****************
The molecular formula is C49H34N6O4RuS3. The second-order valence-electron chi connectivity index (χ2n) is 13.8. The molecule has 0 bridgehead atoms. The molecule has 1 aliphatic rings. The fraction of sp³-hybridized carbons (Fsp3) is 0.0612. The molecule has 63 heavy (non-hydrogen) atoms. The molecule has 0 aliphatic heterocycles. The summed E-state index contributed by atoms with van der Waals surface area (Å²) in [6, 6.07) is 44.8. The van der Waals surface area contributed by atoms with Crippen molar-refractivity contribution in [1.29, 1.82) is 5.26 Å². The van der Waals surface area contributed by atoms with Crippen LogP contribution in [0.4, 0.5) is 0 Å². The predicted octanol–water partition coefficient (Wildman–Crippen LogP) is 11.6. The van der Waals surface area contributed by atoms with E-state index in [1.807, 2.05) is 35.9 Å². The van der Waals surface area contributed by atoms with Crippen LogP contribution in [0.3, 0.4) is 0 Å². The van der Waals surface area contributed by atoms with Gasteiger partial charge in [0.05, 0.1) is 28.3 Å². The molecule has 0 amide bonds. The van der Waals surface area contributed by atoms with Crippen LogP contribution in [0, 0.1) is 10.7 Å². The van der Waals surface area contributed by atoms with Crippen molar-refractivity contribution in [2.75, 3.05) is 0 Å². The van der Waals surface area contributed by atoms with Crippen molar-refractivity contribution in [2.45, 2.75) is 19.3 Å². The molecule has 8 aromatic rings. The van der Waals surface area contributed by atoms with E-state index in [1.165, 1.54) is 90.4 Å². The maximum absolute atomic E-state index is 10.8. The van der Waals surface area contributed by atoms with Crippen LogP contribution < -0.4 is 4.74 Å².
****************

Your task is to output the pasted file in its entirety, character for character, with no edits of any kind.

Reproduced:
The molecular formula is C49H34N6O4RuS3. The second-order valence-electron chi connectivity index (χ2n) is 13.8. The molecule has 0 bridgehead atoms. The molecule has 1 aliphatic rings. The fraction of sp³-hybridized carbons (Fsp3) is 0.0612. The molecule has 63 heavy (non-hydrogen) atoms. The molecule has 0 aliphatic heterocycles. The summed E-state index contributed by atoms with van der Waals surface area (Å²) in [6, 6.07) is 44.8. The van der Waals surface area contributed by atoms with Crippen molar-refractivity contribution in [1.29, 1.82) is 5.26 Å². The van der Waals surface area contributed by atoms with Crippen LogP contribution in [0.4, 0.5) is 0 Å². The predicted octanol–water partition coefficient (Wildman–Crippen LogP) is 11.6. The van der Waals surface area contributed by atoms with E-state index in [1.807, 2.05) is 35.9 Å². The van der Waals surface area contributed by atoms with Crippen LogP contribution in [0.3, 0.4) is 0 Å². The van der Waals surface area contributed by atoms with Gasteiger partial charge in [0.05, 0.1) is 28.3 Å². The molecule has 0 amide bonds. The van der Waals surface area contributed by atoms with Crippen LogP contribution in [0, 0.1) is 10.7 Å². The van der Waals surface area contributed by atoms with Crippen molar-refractivity contribution in [2.75, 3.05) is 0 Å². The van der Waals surface area contributed by atoms with Crippen molar-refractivity contribution in [2.45, 2.75) is 19.3 Å². The molecule has 8 aromatic rings. The van der Waals surface area contributed by atoms with E-state index in [1.165, 1.54) is 90.4 Å². The maximum absolute atomic E-state index is 10.8. The van der Waals surface area contributed by atoms with Crippen LogP contribution < -0.4 is 4.74 Å².